Richard Dawkins rightly castigates Republican Presidential candidates for claiming that they don’t believe in evolution.
They’re lying, he believes, to pander to ignorance in the electorate.
What ever happened, I wonder, to the push for STEM—Science, Technology, Engineering, and Mathematics? Do we only claim to want to train students in STEM, except not really in science, only in pseudo-science?
Dawkins said it well—we don’t teach the old church doctrine that the sun revolves around the world because it is demonstrably false; it is not opinion that the earth revolves around the sun.
Similarly, it is a fact that the earth and its various species appeared and evolved over billions of years, not six days. Claiming a place for creationism is the public school curriculum is an ominous overstep of religion into the public sphere.
There is plenty of room for religion or spirituality in our lives, including in our public debates about policies. Scientists do not have the answers to many pressing human issues, and it is depressing when scientists appear not to understand the richness of the human experience as reflected through the religious texts.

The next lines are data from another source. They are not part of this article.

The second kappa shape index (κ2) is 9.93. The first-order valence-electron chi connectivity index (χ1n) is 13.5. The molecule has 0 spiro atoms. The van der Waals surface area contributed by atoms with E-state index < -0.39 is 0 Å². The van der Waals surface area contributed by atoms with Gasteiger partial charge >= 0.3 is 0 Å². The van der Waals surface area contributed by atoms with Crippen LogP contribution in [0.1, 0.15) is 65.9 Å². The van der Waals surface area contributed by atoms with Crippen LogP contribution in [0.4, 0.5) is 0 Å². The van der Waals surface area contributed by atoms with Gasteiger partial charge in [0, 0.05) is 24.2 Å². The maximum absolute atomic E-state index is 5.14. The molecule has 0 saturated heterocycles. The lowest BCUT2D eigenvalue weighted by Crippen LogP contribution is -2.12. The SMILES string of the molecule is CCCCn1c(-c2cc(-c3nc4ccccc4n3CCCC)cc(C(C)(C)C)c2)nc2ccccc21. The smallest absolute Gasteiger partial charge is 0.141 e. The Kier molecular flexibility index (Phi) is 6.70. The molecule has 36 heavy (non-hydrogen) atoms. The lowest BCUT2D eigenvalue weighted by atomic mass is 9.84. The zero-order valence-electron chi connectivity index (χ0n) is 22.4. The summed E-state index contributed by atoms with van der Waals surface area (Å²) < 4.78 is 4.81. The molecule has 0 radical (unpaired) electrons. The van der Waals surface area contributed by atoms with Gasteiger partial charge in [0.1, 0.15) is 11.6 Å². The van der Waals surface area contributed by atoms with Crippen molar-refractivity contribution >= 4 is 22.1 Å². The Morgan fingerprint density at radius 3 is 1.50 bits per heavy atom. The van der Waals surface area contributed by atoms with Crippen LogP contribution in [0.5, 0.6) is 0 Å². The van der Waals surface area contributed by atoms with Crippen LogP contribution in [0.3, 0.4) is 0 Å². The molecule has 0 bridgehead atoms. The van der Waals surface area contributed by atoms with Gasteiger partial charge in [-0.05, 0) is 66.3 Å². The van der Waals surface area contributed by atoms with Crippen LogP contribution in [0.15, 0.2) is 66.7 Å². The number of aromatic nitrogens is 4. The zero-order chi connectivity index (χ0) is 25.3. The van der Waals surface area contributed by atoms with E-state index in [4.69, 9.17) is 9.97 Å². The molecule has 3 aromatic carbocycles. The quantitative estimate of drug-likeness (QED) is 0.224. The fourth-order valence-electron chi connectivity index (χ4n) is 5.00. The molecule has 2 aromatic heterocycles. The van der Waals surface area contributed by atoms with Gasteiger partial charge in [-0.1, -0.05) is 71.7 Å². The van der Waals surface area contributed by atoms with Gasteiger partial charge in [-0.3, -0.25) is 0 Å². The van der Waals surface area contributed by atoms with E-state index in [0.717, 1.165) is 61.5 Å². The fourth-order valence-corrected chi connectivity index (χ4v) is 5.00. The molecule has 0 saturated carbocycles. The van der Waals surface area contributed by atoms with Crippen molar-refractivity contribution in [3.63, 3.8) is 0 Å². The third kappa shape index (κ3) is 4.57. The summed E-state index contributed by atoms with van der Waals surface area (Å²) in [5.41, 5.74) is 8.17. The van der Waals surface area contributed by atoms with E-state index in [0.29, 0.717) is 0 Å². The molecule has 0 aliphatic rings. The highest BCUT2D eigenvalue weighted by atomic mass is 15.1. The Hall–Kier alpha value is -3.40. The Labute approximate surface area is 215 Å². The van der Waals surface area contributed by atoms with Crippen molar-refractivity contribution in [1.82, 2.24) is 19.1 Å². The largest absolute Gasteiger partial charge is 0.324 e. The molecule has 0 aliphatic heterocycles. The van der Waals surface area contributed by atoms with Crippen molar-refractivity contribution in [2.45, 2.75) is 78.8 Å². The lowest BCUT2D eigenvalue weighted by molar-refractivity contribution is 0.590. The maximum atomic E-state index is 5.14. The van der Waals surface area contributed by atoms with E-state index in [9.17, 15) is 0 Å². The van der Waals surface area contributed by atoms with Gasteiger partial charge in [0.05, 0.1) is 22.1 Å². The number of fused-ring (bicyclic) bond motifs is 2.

But our best and brightest young people should be led to uphold the values of truth in science. Miss America Beauty Pageant contestants should be disqualified for saying they aren’t sure about evolution, or aren’t sure it ought to be taught in schools. These smart women should be leading through example.
We look with dismay and outrage at what we consider to be ignorant people “overseas” who for religious fervor trample on the accomplishments of previous civilizations—ISIS destroying ancient monuments in Palmyra, Syria, for example.
Where is our outrage toward so-called leaders today who destroy the accomplishments of science in evolution in order to appeal to religious fervor at home?
We surely cannot push forward to create an economic development of innovation when our minds are firmly locked in the Old Testament.